10 Million More Phantom Seniors? Census is full of holes Worst in history

The results of China’s national census, which is conducted every 10 years, were finally released on May 11, a month later than originally scheduled, and did not show the negative growth of China’s population as previously claimed by foreign media. In particular, last year’s new population suddenly increased by 1.5 times compared to 2019, and the number of people aged 65 jumped by 60%, creating more than 10 million “ghost” elderly people.

In a telephone interview with Hong Kong’s Apple, US-based scholar Yi Fu-hsien, author of “The Empty Nest in a Big Country,” criticized the report as “the worst census report in China’s history,” with “huge water in it. Clemson University associate professor of economics Xu Jiajian said it was hard to understand why the Chinese Communist Party would release this report with so many errors and omissions, no doubt a disguised admission that “either today’s numbers are wrong or the previous census was wrong!

After the official release of the census results, the “Data Collection Office” wrote an article titled “Population Confusion,” raising a number of unexplained contradictions and loopholes in the statistics. Among them, the most controversial is the new population of 11.73 million last year, which the article describes as “shocking and dazzling”, saying that the figure “completely violates the law of population growth trend”. According to the article, since 2000, the country’s new population has fallen below 10 million, and in 2010 the new population continued to fall to 6.41 million, leaving a population growth of 4.67 million in 2019, but last year, through the epidemic, there was a 15.12% increase in the new population, which does not seem to be normal.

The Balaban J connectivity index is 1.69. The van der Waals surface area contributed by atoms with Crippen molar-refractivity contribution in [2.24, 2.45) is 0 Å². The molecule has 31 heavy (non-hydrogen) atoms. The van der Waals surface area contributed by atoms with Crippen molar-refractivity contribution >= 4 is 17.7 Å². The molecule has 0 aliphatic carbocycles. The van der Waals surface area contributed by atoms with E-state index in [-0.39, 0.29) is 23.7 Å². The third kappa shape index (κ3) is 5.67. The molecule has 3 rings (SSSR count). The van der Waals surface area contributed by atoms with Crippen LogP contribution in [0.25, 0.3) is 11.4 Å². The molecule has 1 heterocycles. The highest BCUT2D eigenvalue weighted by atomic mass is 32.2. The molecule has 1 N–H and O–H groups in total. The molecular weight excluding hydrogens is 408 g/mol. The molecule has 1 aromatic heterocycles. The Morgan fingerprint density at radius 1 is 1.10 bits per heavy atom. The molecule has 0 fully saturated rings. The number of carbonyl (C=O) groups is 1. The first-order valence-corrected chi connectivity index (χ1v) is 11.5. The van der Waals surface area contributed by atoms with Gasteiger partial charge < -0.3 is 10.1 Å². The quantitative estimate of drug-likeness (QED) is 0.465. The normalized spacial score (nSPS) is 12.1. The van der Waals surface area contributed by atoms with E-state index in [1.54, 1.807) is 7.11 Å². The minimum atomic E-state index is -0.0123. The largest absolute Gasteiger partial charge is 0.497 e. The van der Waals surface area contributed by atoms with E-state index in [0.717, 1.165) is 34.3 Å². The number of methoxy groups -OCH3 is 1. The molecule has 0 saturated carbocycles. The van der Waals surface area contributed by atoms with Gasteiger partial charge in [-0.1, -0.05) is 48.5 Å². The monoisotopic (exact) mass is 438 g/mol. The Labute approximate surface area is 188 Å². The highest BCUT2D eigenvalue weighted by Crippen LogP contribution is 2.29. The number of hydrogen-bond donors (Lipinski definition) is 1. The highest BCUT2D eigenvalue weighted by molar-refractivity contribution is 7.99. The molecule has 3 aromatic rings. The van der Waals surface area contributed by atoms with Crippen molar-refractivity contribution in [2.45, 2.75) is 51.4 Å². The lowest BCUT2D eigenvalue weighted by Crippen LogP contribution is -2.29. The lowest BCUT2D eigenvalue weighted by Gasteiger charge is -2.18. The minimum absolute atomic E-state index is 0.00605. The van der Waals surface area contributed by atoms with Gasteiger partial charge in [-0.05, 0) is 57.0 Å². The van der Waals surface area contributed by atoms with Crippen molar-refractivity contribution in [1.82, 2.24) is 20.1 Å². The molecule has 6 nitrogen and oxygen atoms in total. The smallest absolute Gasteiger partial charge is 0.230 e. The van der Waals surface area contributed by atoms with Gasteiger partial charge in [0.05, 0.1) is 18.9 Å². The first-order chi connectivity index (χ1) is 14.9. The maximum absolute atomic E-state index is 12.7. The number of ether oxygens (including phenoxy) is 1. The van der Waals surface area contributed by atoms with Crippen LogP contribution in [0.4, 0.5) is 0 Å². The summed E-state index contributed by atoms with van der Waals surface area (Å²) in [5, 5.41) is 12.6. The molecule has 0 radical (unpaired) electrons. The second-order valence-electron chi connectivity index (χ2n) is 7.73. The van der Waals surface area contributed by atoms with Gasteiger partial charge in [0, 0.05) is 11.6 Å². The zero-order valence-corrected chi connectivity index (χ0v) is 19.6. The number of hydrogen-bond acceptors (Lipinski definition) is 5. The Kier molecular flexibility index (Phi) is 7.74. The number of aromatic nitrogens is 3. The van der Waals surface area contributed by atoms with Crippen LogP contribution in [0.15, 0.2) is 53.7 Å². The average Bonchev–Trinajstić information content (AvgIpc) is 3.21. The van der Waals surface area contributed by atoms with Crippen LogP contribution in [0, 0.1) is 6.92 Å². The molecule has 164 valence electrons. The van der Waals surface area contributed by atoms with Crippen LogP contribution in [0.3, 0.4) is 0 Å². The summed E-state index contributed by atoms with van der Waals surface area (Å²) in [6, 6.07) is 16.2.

In addition, there are contradictions between the census results and the data, which cannot be calculated to “restore” the official population growth figures. The most bizarre thing is that the National Bureau of Statistics announced that the number of births in 2020 will be 12 million, but subtracting this figure from last year’s net population growth, i.e. the number of deaths in the previous year will only be 270,000, which is much lower than the number of deaths in 2019, which is nearly 10 million.